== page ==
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Eagalic Music

Copyright (c) Baba Farid 1999

Table of Contents

Chapter One

Meadowlark

We begin this story in time and space somewhere in the mid-1950's where a nine year old boy is waking from sleep in a second story bedroom on the outskirts of Winnipeg. His window looks out over a field of wild grasses stretching out as far as he can see to a distant line of trees which he knows is the cemetery. If one looked out the opposite window of the house, one would see only houses, row upon row, street after street but from this side of the house, except for the road that ran below the window, one might believe oneself to be in the countryside.

The boy is lying in bed and a curious mixture of feelings is percolating through him. He experiences a kind of lazy, joyous sense of well-being combined with the anxiety that although this is Saturday morning and there is no school, he will have to face his father over the breakfast table. He will be wanting to go out and to run across that field to the creek that runs near the cemetery but his father, suffering the effects of a hangover, will have a different agenda. He will want to see his son doing some meaningful work such as stacking the old, rotting lumber that is lying all over the yard, left by a previous tenant of the house. Of course the nails will first have to be removed. There is so much of this lumber, that even after two years of residing in this house, the job is still far from complete. Also, both the slop bucket under the drainless kitchen sink and the toilet pail with its nightly, acrid contents will have to be lugged through the back yard to the outhouse and emptied.

The boy does not want to have to face this work. He knows that his house is the only house in the nearby neighborhood which does not have indoor plumbing and toilet. He dreads any of his school friends showing up to see him doing this work and when he does it, he feels a mixture of disgust and anxiety. But it is his life and there are certain things that have to be done, like it or not.

Outside, perched on a fence post across the road, a meadowlark sings. Its song is unmistakable and the sound of its warble fills him with a warm delight, a sense of familiarity, of belonging. He hears this song nearly every morning during the summer months. His father had told him what kind of bird it was and had taught him a whistle that emulated its song. His father was not always angry or punishing him but he could be like that too, every once in a while, walking in the fields with him and pointing out chamomile buds, shepherd's purse, cutgrass or sitting out on the back steps at night pointing out the different constellations. But usually his father was drunk or unhappy and when he was in this mood, he was to be avoided because then he was like another person, a very dangerous person who would, at the least provocation, reach over and slap you in the head or shout angrily at you, going over your faults and weaknesses. Making you do things you did not want to, like going to the corner grocery on Sunday morning for a bottle of Coca-Cola and some vanilla extract to mix into it, a hair of the dog remedy when the beerparlours were closed and the bootlegger was not yet out of bed.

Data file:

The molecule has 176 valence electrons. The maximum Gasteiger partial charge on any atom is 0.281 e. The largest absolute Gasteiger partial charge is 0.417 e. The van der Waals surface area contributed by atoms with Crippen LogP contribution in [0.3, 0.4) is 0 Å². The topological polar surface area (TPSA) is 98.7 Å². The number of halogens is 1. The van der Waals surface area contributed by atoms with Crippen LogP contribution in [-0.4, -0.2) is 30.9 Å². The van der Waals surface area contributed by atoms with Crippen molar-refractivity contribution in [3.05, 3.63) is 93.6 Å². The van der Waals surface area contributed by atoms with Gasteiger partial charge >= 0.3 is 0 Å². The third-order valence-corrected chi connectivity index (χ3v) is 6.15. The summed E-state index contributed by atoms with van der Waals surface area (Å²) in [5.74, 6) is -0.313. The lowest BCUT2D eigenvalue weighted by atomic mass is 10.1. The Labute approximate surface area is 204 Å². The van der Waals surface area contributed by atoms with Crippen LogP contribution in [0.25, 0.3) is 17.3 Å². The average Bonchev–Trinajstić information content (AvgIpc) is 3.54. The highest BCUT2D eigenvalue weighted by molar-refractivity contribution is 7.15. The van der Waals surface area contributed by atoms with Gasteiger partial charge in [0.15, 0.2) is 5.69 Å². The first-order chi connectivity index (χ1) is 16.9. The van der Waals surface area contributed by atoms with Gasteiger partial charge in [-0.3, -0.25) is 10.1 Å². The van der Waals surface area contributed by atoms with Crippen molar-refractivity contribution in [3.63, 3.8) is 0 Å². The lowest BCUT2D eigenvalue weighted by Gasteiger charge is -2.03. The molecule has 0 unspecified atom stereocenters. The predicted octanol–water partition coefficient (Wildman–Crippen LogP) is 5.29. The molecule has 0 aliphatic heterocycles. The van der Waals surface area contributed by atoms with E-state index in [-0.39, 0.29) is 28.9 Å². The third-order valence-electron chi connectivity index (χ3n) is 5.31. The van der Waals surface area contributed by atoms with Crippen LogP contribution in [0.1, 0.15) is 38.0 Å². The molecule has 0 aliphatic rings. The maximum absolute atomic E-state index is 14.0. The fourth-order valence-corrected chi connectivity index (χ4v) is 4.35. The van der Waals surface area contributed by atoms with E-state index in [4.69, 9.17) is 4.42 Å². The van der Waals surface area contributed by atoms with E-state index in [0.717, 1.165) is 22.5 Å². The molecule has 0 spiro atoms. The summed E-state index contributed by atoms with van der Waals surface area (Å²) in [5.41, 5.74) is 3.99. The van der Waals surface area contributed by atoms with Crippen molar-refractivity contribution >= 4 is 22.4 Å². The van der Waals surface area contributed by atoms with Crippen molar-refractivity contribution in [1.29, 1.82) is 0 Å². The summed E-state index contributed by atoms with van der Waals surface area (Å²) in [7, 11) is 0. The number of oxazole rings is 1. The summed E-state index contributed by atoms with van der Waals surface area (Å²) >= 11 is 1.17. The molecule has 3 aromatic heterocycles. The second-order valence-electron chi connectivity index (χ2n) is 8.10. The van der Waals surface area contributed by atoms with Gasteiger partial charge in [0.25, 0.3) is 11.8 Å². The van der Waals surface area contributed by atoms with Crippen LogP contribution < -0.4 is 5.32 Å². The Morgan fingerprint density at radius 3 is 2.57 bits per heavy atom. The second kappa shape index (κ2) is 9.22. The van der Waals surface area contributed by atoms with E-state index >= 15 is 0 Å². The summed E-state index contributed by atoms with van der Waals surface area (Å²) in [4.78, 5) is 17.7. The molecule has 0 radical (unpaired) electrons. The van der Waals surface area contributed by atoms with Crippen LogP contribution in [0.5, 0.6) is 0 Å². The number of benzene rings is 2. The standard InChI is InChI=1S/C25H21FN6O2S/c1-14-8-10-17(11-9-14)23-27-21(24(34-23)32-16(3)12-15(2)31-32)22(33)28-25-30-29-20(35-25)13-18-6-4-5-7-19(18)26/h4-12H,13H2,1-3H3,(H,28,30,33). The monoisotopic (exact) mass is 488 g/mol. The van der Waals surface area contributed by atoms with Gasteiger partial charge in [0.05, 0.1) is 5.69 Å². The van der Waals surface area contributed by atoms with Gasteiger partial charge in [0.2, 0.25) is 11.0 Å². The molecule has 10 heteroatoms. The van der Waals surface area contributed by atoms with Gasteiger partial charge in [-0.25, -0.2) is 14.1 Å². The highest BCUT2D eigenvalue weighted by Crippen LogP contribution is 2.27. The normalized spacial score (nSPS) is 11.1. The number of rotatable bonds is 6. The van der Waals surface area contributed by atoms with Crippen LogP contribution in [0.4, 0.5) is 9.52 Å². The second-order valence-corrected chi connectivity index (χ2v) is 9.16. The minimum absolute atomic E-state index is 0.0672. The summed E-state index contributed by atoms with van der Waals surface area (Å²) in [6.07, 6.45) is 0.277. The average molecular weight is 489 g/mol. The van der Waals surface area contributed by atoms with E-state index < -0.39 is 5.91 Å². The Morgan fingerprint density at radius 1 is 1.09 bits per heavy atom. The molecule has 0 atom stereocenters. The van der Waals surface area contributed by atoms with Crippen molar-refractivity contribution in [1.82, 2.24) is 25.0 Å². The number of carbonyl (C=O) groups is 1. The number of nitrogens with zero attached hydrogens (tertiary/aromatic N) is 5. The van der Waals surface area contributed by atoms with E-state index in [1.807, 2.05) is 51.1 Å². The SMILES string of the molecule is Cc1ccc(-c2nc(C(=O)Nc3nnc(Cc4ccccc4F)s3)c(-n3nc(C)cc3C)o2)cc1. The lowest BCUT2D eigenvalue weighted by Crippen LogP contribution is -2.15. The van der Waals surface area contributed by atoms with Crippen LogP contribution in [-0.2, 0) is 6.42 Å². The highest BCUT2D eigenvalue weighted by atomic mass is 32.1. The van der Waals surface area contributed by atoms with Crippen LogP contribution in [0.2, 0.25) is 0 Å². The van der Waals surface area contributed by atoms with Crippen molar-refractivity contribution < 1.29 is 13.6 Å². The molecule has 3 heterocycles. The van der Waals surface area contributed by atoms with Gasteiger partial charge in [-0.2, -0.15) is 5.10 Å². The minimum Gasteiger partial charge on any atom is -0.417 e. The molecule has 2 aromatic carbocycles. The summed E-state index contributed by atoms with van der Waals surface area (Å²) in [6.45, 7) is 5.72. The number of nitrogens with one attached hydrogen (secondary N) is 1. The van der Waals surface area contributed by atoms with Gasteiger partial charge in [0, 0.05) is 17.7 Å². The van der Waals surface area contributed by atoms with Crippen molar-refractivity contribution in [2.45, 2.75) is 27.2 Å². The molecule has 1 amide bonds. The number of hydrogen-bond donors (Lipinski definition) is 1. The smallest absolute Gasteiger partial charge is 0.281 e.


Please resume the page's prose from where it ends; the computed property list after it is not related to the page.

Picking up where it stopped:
Downstairs he can hear his father talking. He is preparing to go off to work. He is complaining to mother about something but he can't quite make out the words. He listens for the tone of his voice. Yes, he's in a bad mood again. Better not to go downstairs until he leaves and hope that he doesn't remember to call him downstairs before he goes. That meadowlark's song is so sweet, so relaxing. Ah, he can hear his father leaving, the final familiar shut of the door! Now he can get up and enjoy his day!

He gets out of bed, dresses and looks out his bedroom window. It 's a warm, fresh summer morning and the smells of wild grasses drift from the open fields across the highway. He is not thinking of anything in particular. He is not even daydreaming. He is just listening, looking, just being there. At this moment there are no demands. The voices from downstairs echo distantly up the staircase and he is alone with himself and he feels good. Full of possibilities, strength, untapped powers, magical energies, wisdom. The day is spread out before him like a blank page, not the future but this very day. And the presence of the day is enough to satisfy him. He is too young too think of futures, careers, securities monetary or emotional. What fills him with happiness is simply this early morning feeling. There is no complexity in it and yet it is deep, it is all.

He knows this feeling is his, something that can not be taken away from him no matter what the day might bring. It is something he owns, something he can instantly recognize as familiar, something special. And it is this feeling he will take out with him into the day, this young boy, that will make his day so full of zest and zip and energy and life.